1 head of garlic

Sprigs of fresh rosemary

Salt and freshly cracked pepper

Sprinkle of coriander

Splash of red wine

Olive oil

2 pounds new potatoes, scrubbed

Several sticks of celery, 1 onion to form a bed for the lamb legs to roast upon

Cup of red wine

Cup of chicken stock

Chopped parsley

Preheat oven to 425 degrees.

Splash lamb leg with red wine and rub with olive oil.

With a paring knife, make a dozen or so small slits in the flesh of the lamb leg. Insert the cloves of garlic and tuck a small sprig of rosemary in the same spot. Do this on each side of the leg; sprinkle with a dusting of coriander.

Season with salt and freshly ground black pepper.

Wrap the bone end of the leg with foil, to protect it in the oven.

Place the sticks of vegetables in a roasting pan (or just use a screen) and lay the lamb on it, roasting all for about 30 minutes.

Scatter the potatoes around the lamb leg. Turn down oven to 325 and continue roasting for around an hour for medium rare, or until the center of the roast registers 145 degrees. (Be careful that the thermometer doesn't touch the bone).

Remove from the pan and allow to rest 10 to 15 minutes before carving.

Position the pan over stove burners, and add wine and stock to the pan to deglaze, scraping to release any browned bits. Check for seasoning. The vegetables should be quite soft and can be strained for the sauce before serving.

Orange Glazed Root Vegetables

6 carrots, cut on the oblique

3 parsnips, cut on the oblique

2 beets, cut in 1/4-inch slices

2 slices fresh ginger, cut into coins

Fresh orange juice to cover

1/2 teaspoon salt

Fresh pepper to taste

1 tablespoon butter

1 tablespoon Dijon mustard

1 tablespoon honey

1 teaspoon lemon juice

2 tablespoons green onions, sliced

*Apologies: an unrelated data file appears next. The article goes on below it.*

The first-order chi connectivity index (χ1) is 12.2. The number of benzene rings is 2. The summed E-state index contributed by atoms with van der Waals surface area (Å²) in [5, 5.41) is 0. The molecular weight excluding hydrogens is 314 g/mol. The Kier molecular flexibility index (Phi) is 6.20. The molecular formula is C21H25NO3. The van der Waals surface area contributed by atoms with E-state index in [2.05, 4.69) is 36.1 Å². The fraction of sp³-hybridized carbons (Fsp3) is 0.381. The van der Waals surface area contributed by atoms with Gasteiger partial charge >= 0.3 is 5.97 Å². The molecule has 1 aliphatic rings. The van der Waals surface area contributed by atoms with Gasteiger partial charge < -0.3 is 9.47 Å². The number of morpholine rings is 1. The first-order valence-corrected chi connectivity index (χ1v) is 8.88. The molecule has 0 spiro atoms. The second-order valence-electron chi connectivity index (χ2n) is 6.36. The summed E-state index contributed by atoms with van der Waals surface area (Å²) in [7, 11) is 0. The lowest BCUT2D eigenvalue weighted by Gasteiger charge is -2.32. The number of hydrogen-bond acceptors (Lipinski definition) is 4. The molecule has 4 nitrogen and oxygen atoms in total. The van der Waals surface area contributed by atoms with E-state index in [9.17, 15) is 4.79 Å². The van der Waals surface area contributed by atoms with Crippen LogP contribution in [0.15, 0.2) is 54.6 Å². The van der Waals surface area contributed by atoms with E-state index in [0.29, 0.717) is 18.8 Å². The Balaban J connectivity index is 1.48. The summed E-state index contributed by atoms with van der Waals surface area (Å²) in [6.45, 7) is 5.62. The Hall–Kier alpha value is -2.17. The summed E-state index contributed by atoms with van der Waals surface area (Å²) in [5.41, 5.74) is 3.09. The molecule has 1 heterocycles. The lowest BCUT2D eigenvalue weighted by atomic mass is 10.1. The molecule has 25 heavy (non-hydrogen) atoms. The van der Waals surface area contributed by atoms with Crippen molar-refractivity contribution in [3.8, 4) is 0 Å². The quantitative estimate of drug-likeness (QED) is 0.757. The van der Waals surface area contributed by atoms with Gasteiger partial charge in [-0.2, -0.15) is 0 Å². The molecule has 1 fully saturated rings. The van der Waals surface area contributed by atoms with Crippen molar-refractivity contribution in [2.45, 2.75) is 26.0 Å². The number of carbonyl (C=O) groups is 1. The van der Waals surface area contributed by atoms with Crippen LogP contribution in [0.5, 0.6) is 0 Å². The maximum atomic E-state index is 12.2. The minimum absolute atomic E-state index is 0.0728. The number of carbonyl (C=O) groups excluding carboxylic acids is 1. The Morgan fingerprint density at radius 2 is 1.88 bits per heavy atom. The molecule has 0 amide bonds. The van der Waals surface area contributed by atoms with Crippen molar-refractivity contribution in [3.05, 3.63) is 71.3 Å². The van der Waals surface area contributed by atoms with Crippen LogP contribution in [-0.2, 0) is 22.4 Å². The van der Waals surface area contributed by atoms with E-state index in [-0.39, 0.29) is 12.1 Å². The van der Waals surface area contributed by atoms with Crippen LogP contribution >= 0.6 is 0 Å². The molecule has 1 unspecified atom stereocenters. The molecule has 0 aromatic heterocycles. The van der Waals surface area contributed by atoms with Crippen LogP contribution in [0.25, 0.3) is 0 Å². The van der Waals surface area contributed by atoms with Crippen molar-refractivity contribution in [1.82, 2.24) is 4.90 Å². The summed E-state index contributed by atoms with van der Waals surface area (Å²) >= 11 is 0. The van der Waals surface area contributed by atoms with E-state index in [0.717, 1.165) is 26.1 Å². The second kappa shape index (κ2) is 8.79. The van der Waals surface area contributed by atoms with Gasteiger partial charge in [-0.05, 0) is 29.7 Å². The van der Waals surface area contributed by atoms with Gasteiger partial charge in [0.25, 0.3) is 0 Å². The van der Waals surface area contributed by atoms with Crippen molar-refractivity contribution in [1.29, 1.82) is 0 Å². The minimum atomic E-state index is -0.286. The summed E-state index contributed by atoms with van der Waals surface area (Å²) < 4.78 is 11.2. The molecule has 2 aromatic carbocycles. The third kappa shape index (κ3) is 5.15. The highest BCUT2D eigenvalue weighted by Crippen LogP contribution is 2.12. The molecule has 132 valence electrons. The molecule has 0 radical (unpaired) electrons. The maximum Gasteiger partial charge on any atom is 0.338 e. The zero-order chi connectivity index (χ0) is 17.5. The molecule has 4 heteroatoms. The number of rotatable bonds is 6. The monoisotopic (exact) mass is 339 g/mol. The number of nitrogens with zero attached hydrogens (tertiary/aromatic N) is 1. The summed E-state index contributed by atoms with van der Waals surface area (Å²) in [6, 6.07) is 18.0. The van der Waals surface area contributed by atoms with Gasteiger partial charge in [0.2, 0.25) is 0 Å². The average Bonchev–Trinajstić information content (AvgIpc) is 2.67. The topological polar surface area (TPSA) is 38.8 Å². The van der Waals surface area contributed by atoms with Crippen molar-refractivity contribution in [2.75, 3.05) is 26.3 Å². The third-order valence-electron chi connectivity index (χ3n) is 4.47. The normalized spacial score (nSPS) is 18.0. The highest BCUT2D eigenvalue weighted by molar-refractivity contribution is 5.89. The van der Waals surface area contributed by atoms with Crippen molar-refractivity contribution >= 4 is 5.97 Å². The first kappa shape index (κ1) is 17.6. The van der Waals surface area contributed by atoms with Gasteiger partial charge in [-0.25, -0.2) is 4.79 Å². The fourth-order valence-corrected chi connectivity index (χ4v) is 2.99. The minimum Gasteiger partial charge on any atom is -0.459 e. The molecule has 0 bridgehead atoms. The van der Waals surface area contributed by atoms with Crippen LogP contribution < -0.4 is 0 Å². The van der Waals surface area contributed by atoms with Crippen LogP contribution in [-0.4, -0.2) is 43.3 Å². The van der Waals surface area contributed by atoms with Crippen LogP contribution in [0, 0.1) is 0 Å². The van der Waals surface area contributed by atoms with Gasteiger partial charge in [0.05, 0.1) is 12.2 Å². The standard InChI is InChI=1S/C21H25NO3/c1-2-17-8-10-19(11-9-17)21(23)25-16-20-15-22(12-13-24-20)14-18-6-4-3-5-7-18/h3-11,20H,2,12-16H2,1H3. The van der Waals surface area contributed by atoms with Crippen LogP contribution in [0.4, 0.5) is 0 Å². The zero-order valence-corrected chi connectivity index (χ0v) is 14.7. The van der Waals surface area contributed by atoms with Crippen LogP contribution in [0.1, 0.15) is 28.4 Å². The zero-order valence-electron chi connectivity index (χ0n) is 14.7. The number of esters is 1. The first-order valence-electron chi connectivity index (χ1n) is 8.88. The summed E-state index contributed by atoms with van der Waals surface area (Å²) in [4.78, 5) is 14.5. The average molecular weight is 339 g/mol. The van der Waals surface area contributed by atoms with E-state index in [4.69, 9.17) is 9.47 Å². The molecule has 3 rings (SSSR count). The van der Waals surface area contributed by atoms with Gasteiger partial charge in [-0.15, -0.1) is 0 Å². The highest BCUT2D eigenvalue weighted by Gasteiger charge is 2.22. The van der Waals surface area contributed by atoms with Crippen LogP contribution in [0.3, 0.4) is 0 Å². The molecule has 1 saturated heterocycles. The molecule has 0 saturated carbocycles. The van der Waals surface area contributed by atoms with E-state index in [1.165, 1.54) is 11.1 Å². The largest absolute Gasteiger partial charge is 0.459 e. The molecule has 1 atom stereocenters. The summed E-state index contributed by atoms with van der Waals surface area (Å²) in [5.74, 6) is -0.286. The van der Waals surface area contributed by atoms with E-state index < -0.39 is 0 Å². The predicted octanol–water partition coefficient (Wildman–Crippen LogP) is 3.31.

Put the vegetables in a saucepot, cover with the orange juice and bring to a ripping boil.

Continue to boil until the juice has nearly evaporated and the vegetables are still crunchy but not mushy, or until they are done to your liking. If you are worried that they will overcook, remove them at the midway point and reduce the juice until syrupy.

Remove ginger coins. Add butter, mustard, honey, lemon and green onions, toss together and serve.


Mount Vernon Restaurant

• Why she chose this recipe: "Growing up, we always had asparagus for Easter. My grandfather was Greek, so we had roast leg of lamb with orzo, asparagus and always a big Greek salad.

"Asparagus is one of the first spring vegetables. I like this recipe because it is very easy and much of it can be done ahead of time."

Spring Asparagus

3 pounds fresh asparagus

Wash and trim woody ends of asparagus. Cook in boiling water until tender (about 8 to 10 minutes).


1/2 cup butter

1 cup bread crumbs

1 1/2 teaspoons grated lemon rind

Salt to taste

Brown bread crumbs in butter over medium heat. Add lemon rind, salt and sprinkle on hot asparagus. Serves 12.


Sweet Angel Cakes

• Why she chose this recipe: "This recipe was handed down from my grandma, Anna LaPenna, who passed away when I was young. When relatives found out I was making cakes, they all started mailing me her old recipes. I have the original handwritten recipe for this cake that my grandma wrote on a calendar page dated Saturday, Jan. 14, 1961.

"We make this for family functions and special occasions. Carrot cake for Easter is as traditional as it comes."

Grandma Lapenna's Carrot Cake

3 cups sugar

11/2 cups oil

4 eggs

2 cups mashed carrots

3 cups flour

2 teaspoons baking powder

2 teaspoons baking soda

2 teaspoons cinnamon

3/4 cup chopped nuts and 3/4 cup raisins (optional)

Mix sugar, oil, eggs and mashed carrots well in large bowl. Add flour, baking powder, baking soda, cinnamon and optional ingredients, if desired. Stir until blended.

Bake at 350 degrees for 40 to 45 minutes in a 9-inch-by-13-inch pan.

Ice with your favorite cream-cheese icing recipe or buy canned icing.

Note: Four small jars of carrot baby food may be substituted for mashed carrots.